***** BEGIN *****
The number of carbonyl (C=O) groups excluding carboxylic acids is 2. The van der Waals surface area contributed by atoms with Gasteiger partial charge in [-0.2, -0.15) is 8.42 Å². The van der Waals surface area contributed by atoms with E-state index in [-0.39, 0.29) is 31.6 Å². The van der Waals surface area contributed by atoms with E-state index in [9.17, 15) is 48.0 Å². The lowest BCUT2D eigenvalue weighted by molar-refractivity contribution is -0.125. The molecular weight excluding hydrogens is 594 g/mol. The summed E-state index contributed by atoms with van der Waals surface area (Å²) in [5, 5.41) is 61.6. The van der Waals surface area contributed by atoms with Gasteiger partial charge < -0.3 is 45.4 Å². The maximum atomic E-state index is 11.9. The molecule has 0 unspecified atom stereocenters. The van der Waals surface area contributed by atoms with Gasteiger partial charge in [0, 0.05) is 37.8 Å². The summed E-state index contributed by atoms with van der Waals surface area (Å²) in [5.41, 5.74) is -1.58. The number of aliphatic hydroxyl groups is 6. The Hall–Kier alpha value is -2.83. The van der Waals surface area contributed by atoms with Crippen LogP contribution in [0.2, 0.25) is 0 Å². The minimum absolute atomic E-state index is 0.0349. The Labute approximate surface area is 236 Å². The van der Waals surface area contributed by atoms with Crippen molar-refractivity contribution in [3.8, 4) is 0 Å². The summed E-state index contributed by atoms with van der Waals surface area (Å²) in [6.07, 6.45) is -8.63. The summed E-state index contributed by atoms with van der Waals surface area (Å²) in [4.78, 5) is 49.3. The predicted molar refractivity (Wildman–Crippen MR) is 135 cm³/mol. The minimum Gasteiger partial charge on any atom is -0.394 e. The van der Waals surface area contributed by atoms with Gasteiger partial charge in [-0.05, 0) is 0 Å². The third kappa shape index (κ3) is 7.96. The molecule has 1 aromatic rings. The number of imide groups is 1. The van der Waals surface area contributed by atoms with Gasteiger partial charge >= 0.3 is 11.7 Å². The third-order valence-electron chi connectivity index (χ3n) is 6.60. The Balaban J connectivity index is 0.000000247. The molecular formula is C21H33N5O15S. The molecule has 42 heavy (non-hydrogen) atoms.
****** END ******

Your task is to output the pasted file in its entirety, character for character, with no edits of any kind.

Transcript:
The number of carbonyl (C=O) groups excluding carboxylic acids is 2. The van der Waals surface area contributed by atoms with Gasteiger partial charge in [-0.2, -0.15) is 8.42 Å². The van der Waals surface area contributed by atoms with E-state index in [-0.39, 0.29) is 31.6 Å². The van der Waals surface area contributed by atoms with E-state index in [9.17, 15) is 48.0 Å². The lowest BCUT2D eigenvalue weighted by molar-refractivity contribution is -0.125. The molecular weight excluding hydrogens is 594 g/mol. The summed E-state index contributed by atoms with van der Waals surface area (Å²) in [5, 5.41) is 61.6. The van der Waals surface area contributed by atoms with Gasteiger partial charge < -0.3 is 45.4 Å². The maximum atomic E-state index is 11.9. The molecule has 0 unspecified atom stereocenters. The van der Waals surface area contributed by atoms with Gasteiger partial charge in [0, 0.05) is 37.8 Å². The summed E-state index contributed by atoms with van der Waals surface area (Å²) in [5.41, 5.74) is -1.58. The number of aliphatic hydroxyl groups is 6. The Hall–Kier alpha value is -2.83. The van der Waals surface area contributed by atoms with Crippen LogP contribution in [0.2, 0.25) is 0 Å². The minimum absolute atomic E-state index is 0.0349. The Labute approximate surface area is 236 Å². The van der Waals surface area contributed by atoms with Crippen molar-refractivity contribution in [3.8, 4) is 0 Å². The summed E-state index contributed by atoms with van der Waals surface area (Å²) in [6.07, 6.45) is -8.63. The summed E-state index contributed by atoms with van der Waals surface area (Å²) in [4.78, 5) is 49.3. The predicted molar refractivity (Wildman–Crippen MR) is 135 cm³/mol. The minimum Gasteiger partial charge on any atom is -0.394 e. The van der Waals surface area contributed by atoms with Gasteiger partial charge in [-0.05, 0) is 0 Å². The third kappa shape index (κ3) is 7.96. The molecule has 1 aromatic rings. The number of imide groups is 1. The van der Waals surface area contributed by atoms with Gasteiger partial charge >= 0.3 is 11.7 Å². The third-order valence-electron chi connectivity index (χ3n) is 6.60. The Balaban J connectivity index is 0.000000247. The molecular formula is C21H33N5O15S. The molecule has 42 heavy (non-hydrogen) atoms.